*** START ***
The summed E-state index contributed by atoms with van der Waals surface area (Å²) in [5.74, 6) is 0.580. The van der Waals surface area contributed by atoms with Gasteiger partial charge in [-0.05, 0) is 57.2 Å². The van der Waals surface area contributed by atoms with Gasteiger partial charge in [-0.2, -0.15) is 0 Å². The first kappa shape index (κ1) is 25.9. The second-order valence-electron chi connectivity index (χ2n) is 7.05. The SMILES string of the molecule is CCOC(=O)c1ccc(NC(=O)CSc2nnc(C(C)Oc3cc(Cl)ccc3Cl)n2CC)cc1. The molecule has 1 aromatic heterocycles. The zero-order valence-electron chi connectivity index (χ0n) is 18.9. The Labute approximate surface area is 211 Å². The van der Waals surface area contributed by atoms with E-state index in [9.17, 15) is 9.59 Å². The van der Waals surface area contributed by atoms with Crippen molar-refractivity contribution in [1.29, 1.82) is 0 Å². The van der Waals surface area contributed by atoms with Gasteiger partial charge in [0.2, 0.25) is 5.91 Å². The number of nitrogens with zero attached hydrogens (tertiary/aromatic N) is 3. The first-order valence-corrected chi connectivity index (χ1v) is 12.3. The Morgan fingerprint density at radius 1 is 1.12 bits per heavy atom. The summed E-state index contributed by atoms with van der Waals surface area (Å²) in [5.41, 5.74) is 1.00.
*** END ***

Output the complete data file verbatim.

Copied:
The summed E-state index contributed by atoms with van der Waals surface area (Å²) in [5.74, 6) is 0.580. The van der Waals surface area contributed by atoms with Gasteiger partial charge in [-0.05, 0) is 57.2 Å². The van der Waals surface area contributed by atoms with Gasteiger partial charge in [-0.2, -0.15) is 0 Å². The first kappa shape index (κ1) is 25.9. The second-order valence-electron chi connectivity index (χ2n) is 7.05. The SMILES string of the molecule is CCOC(=O)c1ccc(NC(=O)CSc2nnc(C(C)Oc3cc(Cl)ccc3Cl)n2CC)cc1. The molecule has 1 aromatic heterocycles. The zero-order valence-electron chi connectivity index (χ0n) is 18.9. The Labute approximate surface area is 211 Å². The van der Waals surface area contributed by atoms with E-state index in [9.17, 15) is 9.59 Å². The van der Waals surface area contributed by atoms with Crippen molar-refractivity contribution in [1.29, 1.82) is 0 Å². The van der Waals surface area contributed by atoms with Gasteiger partial charge in [0.2, 0.25) is 5.91 Å². The number of nitrogens with zero attached hydrogens (tertiary/aromatic N) is 3. The first-order valence-corrected chi connectivity index (χ1v) is 12.3. The Morgan fingerprint density at radius 1 is 1.12 bits per heavy atom. The summed E-state index contributed by atoms with van der Waals surface area (Å²) in [5.41, 5.74) is 1.00.